According to research published this week in The Lancet, more than 356,000 people died in 2019 as a result of excessive heat, and that number is expected to rise.
The Bill & Melinda Gates Foundation-funded Global Burden of Disease assessment discovered that, while cold temperatures continue to cause a higher number of fatalities, mortality rates related to heat are increasing faster, particularly in hotter parts of the world.
The conclusions are similar to those of another research, a two-part series titled “Heat and Health,” which was also published this week in The Lancet. It asks for global warming to be reduced to 2.7 degrees Fahrenheit, in accordance with the Paris Climate Accords, in order to prevent future heat-related deaths. Otherwise, fatalities would rise further, and excessive heat will reduce worker productivity and worsen other environmental issues such as wildfires, according to experts.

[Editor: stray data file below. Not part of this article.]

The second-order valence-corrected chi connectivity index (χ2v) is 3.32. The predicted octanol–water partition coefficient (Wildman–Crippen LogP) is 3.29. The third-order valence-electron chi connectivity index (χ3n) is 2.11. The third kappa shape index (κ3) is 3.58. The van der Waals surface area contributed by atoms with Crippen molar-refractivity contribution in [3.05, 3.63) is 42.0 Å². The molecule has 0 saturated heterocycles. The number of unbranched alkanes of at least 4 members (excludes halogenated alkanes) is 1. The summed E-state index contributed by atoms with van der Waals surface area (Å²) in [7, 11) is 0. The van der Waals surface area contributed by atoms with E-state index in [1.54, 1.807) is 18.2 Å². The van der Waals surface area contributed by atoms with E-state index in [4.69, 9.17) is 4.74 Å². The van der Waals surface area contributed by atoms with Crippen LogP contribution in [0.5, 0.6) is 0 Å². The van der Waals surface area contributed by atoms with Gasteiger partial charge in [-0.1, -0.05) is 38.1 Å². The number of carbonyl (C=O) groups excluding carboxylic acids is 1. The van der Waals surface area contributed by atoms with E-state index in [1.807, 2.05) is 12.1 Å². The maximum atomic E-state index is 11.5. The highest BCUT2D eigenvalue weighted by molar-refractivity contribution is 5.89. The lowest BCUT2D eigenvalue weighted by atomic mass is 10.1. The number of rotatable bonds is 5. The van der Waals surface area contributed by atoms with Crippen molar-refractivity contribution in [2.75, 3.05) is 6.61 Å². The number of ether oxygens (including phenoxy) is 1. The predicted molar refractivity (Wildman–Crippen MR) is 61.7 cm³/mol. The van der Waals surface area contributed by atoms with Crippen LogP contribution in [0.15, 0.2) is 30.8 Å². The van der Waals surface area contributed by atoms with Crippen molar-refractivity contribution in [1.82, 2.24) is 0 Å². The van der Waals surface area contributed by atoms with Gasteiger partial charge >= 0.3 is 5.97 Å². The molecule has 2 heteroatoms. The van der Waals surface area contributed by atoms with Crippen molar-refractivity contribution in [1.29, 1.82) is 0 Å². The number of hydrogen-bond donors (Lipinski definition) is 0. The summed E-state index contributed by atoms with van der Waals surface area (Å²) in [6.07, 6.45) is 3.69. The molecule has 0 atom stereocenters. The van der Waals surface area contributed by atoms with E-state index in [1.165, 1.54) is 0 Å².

High temperatures have been related to higher hospitalizations and mental health concerns, in addition to causing heatstroke. Older persons and other disadvantaged populations, such as those with limited mobility, are more vulnerable. High temperatures can also have a negative impact on productivity. Around 1 billion employees, many of whom are involved in physical labor, frequently report decreased production owing to heat stress.
Even with measures to halt climate change and cut carbon emissions, ecologically friendly modifications are required to adapt to a world that is becoming increasingly heated. Measures that may be taken to reduce the worst impacts of heat on health include increasing the quantity of green space in cities, installing heat-reflective wall coatings on buildings, and employing more cooling and misting fans. While air conditioning is getting more affordable, it is not for everyone and can be harmful to the environment.
“With more than half of the world population expected to be exposed to weeks of hazardous heat every year by the end of this century,” said Kristie Ebi, a professor at the University of Washington and co-lead author of the Heat and Health research.
(Source- Business Standard)